Become a Follower of the Big Dude!

Meet the divine Dude in this blog. This Dude has had and seen his share of sacred shit. He's not afraid of it or of its language. I can't relate to a god that's been crucified, but I can relate to one whom my government has imprisoned and humiliated. I can relate to one who's been raped by his own holy men. I can relate to one who grew up playing baseball or soccer and who dated the Prom Queen. I can relate to the god who knows the working of corporate conglomerates, pimps, and teen-age girls who are pregnant. I can relate to the god who loves alcoholics and drug addicts just a tad more than wall street hotshots. This Dude thinks all of us are mortal particles in an ocean of sacred shit. This Dude recycles.

Monday, February 13, 2017

Numbing Out

So, how do we find the sacred in the ordinary?  How do we make sacred shit out of the stuff in this day?  That stuff can range from attending the funeral of a friend who over-dosed to cutting our toenails.  In my case, it's being snowbound for a couple of days and not knowing what to do with so much time on my hands.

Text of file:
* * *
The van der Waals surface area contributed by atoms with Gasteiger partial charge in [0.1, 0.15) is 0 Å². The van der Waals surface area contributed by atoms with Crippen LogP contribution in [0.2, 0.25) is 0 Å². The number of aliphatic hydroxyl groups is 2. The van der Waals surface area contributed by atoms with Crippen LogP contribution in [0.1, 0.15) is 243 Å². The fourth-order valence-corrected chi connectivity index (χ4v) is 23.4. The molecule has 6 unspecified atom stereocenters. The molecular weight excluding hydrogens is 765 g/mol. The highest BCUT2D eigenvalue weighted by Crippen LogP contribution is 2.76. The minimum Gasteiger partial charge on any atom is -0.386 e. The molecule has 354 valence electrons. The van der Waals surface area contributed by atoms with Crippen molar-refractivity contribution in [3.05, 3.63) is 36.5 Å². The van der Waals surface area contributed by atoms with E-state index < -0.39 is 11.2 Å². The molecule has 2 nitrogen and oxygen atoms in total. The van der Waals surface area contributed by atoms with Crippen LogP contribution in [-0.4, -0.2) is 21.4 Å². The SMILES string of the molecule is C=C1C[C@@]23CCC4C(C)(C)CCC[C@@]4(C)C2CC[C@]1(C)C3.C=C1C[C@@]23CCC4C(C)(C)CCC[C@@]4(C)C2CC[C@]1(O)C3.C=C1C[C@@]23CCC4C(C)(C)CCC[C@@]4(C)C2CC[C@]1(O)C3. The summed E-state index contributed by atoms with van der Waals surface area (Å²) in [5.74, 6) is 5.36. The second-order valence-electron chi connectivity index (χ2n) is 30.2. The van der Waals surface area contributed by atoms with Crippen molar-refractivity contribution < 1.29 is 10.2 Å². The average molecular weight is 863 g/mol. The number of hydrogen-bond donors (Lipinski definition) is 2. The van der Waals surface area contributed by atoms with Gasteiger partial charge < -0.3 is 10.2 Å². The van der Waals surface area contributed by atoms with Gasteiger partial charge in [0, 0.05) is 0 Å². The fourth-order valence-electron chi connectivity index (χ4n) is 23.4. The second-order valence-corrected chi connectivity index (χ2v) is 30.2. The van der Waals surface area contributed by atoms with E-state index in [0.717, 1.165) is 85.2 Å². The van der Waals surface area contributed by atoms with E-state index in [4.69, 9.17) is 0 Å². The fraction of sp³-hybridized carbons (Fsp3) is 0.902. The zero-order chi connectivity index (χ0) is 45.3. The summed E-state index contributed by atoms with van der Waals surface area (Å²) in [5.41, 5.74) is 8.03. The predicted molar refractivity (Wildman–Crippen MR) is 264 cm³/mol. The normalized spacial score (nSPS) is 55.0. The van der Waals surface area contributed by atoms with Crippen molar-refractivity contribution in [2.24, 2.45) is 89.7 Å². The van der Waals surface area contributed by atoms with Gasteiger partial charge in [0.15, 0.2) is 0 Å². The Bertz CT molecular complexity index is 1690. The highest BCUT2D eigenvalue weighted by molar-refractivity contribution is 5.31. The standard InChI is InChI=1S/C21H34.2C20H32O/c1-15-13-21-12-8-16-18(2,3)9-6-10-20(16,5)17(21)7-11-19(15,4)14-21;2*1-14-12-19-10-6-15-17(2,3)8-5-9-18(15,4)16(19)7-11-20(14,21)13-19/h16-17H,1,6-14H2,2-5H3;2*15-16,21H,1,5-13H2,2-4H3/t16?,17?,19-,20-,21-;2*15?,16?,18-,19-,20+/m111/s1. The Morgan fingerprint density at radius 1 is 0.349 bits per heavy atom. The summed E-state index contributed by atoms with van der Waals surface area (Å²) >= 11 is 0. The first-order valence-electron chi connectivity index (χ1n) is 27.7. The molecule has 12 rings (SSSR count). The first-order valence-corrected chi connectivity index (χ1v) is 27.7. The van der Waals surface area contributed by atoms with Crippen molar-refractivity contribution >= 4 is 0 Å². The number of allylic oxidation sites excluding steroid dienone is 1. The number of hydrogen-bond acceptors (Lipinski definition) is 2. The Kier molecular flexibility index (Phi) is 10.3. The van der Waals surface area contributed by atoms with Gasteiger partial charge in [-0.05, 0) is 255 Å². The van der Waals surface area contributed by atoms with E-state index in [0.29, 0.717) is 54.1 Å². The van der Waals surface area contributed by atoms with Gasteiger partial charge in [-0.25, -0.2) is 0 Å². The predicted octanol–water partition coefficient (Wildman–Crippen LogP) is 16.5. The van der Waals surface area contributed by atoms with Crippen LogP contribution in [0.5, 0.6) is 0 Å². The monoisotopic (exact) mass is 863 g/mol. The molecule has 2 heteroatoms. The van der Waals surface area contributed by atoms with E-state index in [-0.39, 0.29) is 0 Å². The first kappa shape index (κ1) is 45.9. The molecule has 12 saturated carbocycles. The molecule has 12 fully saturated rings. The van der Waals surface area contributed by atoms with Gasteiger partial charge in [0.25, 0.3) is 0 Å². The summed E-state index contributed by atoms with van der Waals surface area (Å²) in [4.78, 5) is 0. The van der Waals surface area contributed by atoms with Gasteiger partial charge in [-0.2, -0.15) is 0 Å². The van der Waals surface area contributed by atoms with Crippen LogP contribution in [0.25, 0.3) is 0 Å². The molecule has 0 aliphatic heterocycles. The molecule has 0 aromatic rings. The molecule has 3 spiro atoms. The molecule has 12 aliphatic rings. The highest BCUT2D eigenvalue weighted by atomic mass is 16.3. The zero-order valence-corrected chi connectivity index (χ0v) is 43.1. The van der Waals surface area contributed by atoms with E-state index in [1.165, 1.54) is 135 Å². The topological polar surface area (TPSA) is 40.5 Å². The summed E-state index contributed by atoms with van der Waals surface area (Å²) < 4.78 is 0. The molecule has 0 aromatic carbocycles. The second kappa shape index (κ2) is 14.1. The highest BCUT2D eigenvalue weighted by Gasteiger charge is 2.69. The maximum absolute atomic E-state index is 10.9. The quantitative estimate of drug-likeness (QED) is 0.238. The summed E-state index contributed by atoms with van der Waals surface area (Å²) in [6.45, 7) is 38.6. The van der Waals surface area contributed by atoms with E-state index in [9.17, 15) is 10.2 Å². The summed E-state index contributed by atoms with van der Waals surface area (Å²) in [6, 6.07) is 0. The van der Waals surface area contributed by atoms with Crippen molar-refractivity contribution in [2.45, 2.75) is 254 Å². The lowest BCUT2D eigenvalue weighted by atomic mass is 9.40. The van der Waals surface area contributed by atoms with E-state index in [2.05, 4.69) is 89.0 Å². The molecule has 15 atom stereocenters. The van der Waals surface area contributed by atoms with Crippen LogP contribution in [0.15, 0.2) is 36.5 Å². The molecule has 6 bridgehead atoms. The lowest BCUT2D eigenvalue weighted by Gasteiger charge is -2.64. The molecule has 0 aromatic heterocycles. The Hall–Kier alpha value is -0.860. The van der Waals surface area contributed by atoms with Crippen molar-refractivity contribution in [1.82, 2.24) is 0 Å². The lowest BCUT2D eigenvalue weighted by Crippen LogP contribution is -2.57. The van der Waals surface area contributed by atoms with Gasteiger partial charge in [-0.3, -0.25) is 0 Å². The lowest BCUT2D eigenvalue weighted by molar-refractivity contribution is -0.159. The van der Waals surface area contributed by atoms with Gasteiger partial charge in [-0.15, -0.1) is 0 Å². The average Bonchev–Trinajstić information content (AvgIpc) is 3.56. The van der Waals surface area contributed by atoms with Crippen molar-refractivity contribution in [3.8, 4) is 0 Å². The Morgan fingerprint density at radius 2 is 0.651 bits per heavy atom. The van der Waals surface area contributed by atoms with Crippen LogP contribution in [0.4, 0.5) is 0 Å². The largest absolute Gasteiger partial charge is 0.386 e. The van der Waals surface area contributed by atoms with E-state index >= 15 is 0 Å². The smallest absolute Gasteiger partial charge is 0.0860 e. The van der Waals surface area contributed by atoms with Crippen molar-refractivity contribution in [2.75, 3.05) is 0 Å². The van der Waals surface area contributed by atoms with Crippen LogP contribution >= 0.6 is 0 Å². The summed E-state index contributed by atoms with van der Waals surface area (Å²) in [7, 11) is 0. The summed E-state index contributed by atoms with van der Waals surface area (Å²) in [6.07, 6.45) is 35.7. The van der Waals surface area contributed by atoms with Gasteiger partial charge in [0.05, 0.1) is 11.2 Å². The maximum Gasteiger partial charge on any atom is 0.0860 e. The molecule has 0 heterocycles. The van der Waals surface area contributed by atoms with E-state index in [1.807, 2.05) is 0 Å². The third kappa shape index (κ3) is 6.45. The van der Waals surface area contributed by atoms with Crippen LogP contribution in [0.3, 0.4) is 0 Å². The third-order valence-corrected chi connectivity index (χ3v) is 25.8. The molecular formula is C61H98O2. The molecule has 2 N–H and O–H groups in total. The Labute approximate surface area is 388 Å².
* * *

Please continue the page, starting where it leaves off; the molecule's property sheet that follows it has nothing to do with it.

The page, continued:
Thich Nhat Hahn says enlightenment is being present while doing the dishes or gardening.  I'm not so good at that.  Yesterday was about shoveling. The snow was heaped high and pure white all around.  While I did have a passing thought about the power and magnificence of nature, I mostly was aware of being very wet and exhausted.  After the shoveling which was completely unsuccessful in extricating my car, I spent the rest of the day playing video games and binge watching taped episodes of "Bull."  I ate popcorn with cheese and numbed myself generally to my housebound state.

Here was a day when I could have read sacred books, meditated, journaled, and even prayed.  Or, I could have sat and pondered that magnificence of nature noted before.  It could have been my own private retreat, a spiritual time.  It wasn't, alas.  Behind the game playing and numbing out was a nagging worry about the stuck car and the loneliness.

And the more existential worries about life and the insignificance of my existence. This manifested in thoughts like:  "What if I have a heart attack?"  Followed by a quick return to video games.  Sometimes I forget that the universe, the creation, is a wave made up of just such minuscule, sometimes frightened, particles as myself.  With Robert Frost, sometimes I feel like "I am too absent-spirited to count."

Sometimes, as today, I know me.  My kind and all the millions of other kinds make up the great wave of creation.  Feeling the pull of dark matter, like Einstein we know there's a worm hole out of darkness into an alternate universe of light.  I know that today.  Yesterday, not so much.  Roxie

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